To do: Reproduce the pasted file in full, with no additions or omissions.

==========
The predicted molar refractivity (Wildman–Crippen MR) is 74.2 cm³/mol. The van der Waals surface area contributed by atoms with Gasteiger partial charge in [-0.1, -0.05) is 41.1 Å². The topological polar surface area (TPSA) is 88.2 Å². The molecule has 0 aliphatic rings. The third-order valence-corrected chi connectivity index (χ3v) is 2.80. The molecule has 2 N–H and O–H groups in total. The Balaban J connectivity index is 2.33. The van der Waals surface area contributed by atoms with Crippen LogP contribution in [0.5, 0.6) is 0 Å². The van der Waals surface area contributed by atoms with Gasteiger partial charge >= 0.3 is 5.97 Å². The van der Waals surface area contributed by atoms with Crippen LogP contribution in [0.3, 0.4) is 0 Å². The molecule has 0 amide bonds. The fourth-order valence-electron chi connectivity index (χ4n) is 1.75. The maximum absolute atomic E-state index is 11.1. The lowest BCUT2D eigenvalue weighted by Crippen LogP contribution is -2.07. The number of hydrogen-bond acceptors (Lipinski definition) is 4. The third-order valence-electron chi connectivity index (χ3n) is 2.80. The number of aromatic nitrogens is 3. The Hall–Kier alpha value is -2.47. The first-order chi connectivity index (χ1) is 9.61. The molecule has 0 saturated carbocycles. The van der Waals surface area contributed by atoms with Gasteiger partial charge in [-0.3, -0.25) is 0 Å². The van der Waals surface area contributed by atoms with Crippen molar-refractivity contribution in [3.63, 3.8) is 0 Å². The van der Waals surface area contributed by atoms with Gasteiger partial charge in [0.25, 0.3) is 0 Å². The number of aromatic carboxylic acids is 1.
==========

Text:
The predicted molar refractivity (Wildman–Crippen MR) is 74.2 cm³/mol. The van der Waals surface area contributed by atoms with Gasteiger partial charge in [-0.1, -0.05) is 41.1 Å². The topological polar surface area (TPSA) is 88.2 Å². The molecule has 0 aliphatic rings. The third-order valence-corrected chi connectivity index (χ3v) is 2.80. The molecule has 2 N–H and O–H groups in total. The Balaban J connectivity index is 2.33. The van der Waals surface area contributed by atoms with Crippen LogP contribution in [0.5, 0.6) is 0 Å². The van der Waals surface area contributed by atoms with Gasteiger partial charge >= 0.3 is 5.97 Å². The van der Waals surface area contributed by atoms with Crippen LogP contribution in [0.3, 0.4) is 0 Å². The molecule has 0 amide bonds. The fourth-order valence-electron chi connectivity index (χ4n) is 1.75. The maximum absolute atomic E-state index is 11.1. The lowest BCUT2D eigenvalue weighted by Crippen LogP contribution is -2.07. The number of hydrogen-bond acceptors (Lipinski definition) is 4. The third-order valence-electron chi connectivity index (χ3n) is 2.80. The number of aromatic nitrogens is 3. The Hall–Kier alpha value is -2.47. The first-order chi connectivity index (χ1) is 9.61. The molecule has 0 saturated carbocycles. The van der Waals surface area contributed by atoms with Gasteiger partial charge in [-0.3, -0.25) is 0 Å². The van der Waals surface area contributed by atoms with Crippen molar-refractivity contribution in [3.63, 3.8) is 0 Å². The van der Waals surface area contributed by atoms with Gasteiger partial charge in [0.25, 0.3) is 0 Å². The number of aromatic carboxylic acids is 1.